author C.C.Cole's blog

Sunday, September 2, 2012

On the Value of Virtual Friends

Virtual friend Author William Butler

As we move along with the evolution of social networking, we continue to make “friends” or “followers” in mostly Facebook and Twitter.  The negativity seems endless by the media, how it wastes time, how it perpetuates shallow social unreal interaction, the either illegal, tragic, or large-scale violent consequences when used amongst large populations.  But we still use social media, and interact with our virtual friends.  Does that matter to us?

As an adult, I think about the real friendships I’ve made through the years, and the ones still lasting today.  My close real time circle of friends is quite small; probably a combination of being an introvert, a non-conformist, and a married professional, beholding to the bare truth that a wife’s friends link to the husband’s more than vice-versa.  That may not be true in every relationship, and in my marriage I don’t consider it a negative, only a truth.  Men marry and continue their lives with families, sports, and talk about old times over beer.  Women marry with their lives encompassed with their children, and for the childless married woman, like myself, in the closest friendship there’s not much in common in everyday life. 

I’ve written before about how a few wonderful ladies introduced me to social networking.  From the beginning, I’m still meeting great people virtually.  Of course in virtual friendship, we see whatever the person wants us to see.  But that’s part of the deal, taking the good with the bad.  As a new author, I’ve found some of my virtual friends to be my biggest cheerleaders in my writing journey, and they give me encouragement during the tough times.  I’m happy to do the same for them.  Why not?  That’s what’s good about technology; maybe we can make someone smile sometimes.  In reality, that level of giving is wonderful, so why should it not apply virtually?  Sure, there is the negative spin, ugly book reviews, and political arguments, but that’s where we can shut out the virtual part.  Virtual enemies wearing a mask of friendship aren’t family bullies we have to endure because our parents force us.  We have a choice.

In the big scheme of things, I like my virtual friends.  Technology has a double edge, but there’s more good than bad.  Like others, of course my real life friends and family take precedence, as they should.  To me, that’s another definition entirely; virtual friendships are exactly that…virtual.  I’m glad to have them.

On Knocking the Chip Off My Shoulder

Princess Diana

Back in the 1990s, I was in the latter days of what I’ve referred to in past articles as my “vast hard science educational background.”  The 90s pulled every bit of strength I had every day, with difficult training, the loss of my sister, my family split apart, my husband in graduate school while working, financial difficulties, and I worked a demanding job while in school that encompassed nights and entire weekends.   In general, the 1990s were a lost decade for me. 

While working on a weekend, I tried to get an hour or two of sleep and just before I turned the television off, the news alert said, “Princess Diana had been severely injured in a automobile accident.”  I switched it off, struggling to get a bit of rest before the next day started with an unforgiving amount of workload and testing.  Failure was not in my rulebook when it came to my education and job.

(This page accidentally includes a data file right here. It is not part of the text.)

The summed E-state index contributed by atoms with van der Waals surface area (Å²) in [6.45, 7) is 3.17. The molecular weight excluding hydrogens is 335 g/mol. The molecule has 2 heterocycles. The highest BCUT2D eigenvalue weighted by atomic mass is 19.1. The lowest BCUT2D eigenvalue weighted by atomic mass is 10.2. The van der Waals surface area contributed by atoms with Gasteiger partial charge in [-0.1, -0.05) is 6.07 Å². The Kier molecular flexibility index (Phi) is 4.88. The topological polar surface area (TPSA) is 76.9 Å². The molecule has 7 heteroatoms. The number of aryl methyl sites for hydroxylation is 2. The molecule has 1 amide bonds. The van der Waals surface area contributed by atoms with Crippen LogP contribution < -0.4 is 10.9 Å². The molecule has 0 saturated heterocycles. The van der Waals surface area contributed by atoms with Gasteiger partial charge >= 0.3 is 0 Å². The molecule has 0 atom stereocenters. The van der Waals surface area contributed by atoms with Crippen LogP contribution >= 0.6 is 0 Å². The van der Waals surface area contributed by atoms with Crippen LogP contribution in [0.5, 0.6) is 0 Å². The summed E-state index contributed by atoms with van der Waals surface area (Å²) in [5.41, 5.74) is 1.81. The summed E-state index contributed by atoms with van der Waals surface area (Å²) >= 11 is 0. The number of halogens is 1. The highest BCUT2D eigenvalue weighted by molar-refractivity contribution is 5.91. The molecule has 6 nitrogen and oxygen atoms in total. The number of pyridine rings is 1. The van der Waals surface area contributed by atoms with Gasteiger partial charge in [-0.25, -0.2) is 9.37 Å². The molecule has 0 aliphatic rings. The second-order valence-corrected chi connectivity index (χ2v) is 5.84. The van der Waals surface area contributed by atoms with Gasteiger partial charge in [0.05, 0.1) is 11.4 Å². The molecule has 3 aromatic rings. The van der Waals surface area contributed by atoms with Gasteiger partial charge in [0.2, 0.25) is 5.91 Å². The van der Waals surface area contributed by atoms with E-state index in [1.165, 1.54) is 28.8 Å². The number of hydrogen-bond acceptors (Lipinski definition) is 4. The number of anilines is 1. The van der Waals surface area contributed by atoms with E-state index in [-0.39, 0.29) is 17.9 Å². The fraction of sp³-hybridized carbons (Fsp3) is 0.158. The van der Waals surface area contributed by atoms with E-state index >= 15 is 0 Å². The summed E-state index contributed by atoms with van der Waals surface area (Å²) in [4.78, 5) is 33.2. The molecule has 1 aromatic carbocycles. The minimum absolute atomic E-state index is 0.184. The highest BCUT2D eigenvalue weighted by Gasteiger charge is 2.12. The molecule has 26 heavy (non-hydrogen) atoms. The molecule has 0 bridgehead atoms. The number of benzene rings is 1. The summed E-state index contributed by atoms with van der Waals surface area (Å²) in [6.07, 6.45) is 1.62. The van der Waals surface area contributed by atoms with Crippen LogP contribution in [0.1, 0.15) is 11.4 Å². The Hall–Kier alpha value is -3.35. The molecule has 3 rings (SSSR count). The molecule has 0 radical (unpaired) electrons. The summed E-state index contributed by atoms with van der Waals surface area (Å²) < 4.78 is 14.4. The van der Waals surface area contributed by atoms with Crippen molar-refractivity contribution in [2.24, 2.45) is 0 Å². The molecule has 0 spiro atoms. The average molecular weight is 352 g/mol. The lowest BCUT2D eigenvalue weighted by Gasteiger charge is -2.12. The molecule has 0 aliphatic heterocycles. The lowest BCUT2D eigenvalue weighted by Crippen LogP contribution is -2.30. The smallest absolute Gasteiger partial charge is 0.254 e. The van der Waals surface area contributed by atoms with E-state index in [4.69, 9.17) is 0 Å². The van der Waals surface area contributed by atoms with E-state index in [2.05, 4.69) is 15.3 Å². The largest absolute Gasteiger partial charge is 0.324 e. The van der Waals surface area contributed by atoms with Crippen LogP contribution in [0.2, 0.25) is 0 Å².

I didn’t sleep well, but never did in those days.  I thought about Diana. During my one trip overseas to England was when she gave birth to Prince William, and did she look great the next day, after a night of labor!  She was always in the tabloids, with her failed marriage, her stunning dresses, I mean, how many crowns did she have?  She always looked so perfect.  Sometimes I’d see news clips or magazine covers of her visiting the poor or abused.  She seemed nice.  I thought if I met her, I would have liked her. 

Then my mind took a dark turn.  Would she have liked me?  Hmm…An American wearing the same clothes for three days.  Aristocracy isn’t a concept easy for Americans to take in, though it’s generally respected.  In America, many have to work hard to crash through the glass of poverty, and at that time, I was building my hammer.  Then I thought, the truth is, Diana is a Princess, and I am a nobody.  To her, I’m a nobody and my recently deceased sister is a nobody.  But she’s been in a car accident.  Who’s in the worst position?  I thought, “Nothing will happen to her.  She’s rich and the whole world will bend over backwards to help her.”  I fell asleep.

Morning came, and the person coming on to take my place exchanged the usual hellos.  Before I picked up my bag to leave she said, “And Princess Diana died.”  A cold chill swept through me.  What a fool I was!  A shallow, stupid idiot, low class, imbecile taking for granted that money shelters people from something as common and deadly as automobile accidents.  As a worker in the health care industry, I know all too well how many lives are claimed.  Angry with myself, I watched all of the televised features about Princess Diana, and my favorite was Elizabeth Taylor’s interview when she said, “They killed the world’s Princess.” 

On August 31, 1997, we did lose the world’s Princess.  She was classy, beautiful, compassionate, and yes, wealthy.  And after that day I grew up and knocked the class chip off my shoulder.  Everyone is a person, and life is fragile.  Bless the Princess.